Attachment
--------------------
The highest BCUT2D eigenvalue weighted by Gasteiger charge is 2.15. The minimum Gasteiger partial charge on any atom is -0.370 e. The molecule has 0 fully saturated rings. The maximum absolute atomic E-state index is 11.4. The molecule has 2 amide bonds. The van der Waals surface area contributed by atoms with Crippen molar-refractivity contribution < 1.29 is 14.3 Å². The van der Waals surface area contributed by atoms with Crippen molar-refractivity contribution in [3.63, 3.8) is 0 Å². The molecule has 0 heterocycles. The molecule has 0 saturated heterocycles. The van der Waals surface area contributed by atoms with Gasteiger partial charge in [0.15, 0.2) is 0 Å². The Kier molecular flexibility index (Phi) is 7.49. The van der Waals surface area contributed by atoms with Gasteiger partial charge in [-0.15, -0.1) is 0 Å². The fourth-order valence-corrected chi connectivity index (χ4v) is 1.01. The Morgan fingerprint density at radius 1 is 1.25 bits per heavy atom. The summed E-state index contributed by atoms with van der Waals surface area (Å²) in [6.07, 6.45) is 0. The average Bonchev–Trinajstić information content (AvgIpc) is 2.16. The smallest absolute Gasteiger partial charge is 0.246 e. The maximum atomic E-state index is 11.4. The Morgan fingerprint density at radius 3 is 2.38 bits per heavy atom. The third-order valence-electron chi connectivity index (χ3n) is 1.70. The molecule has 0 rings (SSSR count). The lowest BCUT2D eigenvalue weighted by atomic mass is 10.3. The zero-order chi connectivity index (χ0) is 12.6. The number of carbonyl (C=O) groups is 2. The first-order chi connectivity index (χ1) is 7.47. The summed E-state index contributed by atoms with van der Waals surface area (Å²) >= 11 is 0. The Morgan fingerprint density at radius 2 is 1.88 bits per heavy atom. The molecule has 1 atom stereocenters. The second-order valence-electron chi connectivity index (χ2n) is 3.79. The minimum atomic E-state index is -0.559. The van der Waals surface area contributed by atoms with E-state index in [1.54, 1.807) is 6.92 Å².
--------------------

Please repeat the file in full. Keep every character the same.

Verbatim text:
The highest BCUT2D eigenvalue weighted by Gasteiger charge is 2.15. The minimum Gasteiger partial charge on any atom is -0.370 e. The molecule has 0 fully saturated rings. The maximum absolute atomic E-state index is 11.4. The molecule has 2 amide bonds. The van der Waals surface area contributed by atoms with Crippen molar-refractivity contribution < 1.29 is 14.3 Å². The van der Waals surface area contributed by atoms with Crippen molar-refractivity contribution in [3.63, 3.8) is 0 Å². The molecule has 0 heterocycles. The molecule has 0 saturated heterocycles. The van der Waals surface area contributed by atoms with Gasteiger partial charge in [0.15, 0.2) is 0 Å². The Kier molecular flexibility index (Phi) is 7.49. The van der Waals surface area contributed by atoms with Gasteiger partial charge in [-0.15, -0.1) is 0 Å². The fourth-order valence-corrected chi connectivity index (χ4v) is 1.01. The Morgan fingerprint density at radius 1 is 1.25 bits per heavy atom. The summed E-state index contributed by atoms with van der Waals surface area (Å²) in [6.07, 6.45) is 0. The average Bonchev–Trinajstić information content (AvgIpc) is 2.16. The smallest absolute Gasteiger partial charge is 0.246 e. The maximum atomic E-state index is 11.4. The Morgan fingerprint density at radius 3 is 2.38 bits per heavy atom. The third-order valence-electron chi connectivity index (χ3n) is 1.70. The molecule has 0 rings (SSSR count). The lowest BCUT2D eigenvalue weighted by atomic mass is 10.3. The zero-order chi connectivity index (χ0) is 12.6. The number of carbonyl (C=O) groups is 2. The first-order chi connectivity index (χ1) is 7.47. The summed E-state index contributed by atoms with van der Waals surface area (Å²) >= 11 is 0. The Morgan fingerprint density at radius 2 is 1.88 bits per heavy atom. The molecule has 1 atom stereocenters. The second-order valence-electron chi connectivity index (χ2n) is 3.79. The minimum atomic E-state index is -0.559. The van der Waals surface area contributed by atoms with E-state index in [1.54, 1.807) is 6.92 Å².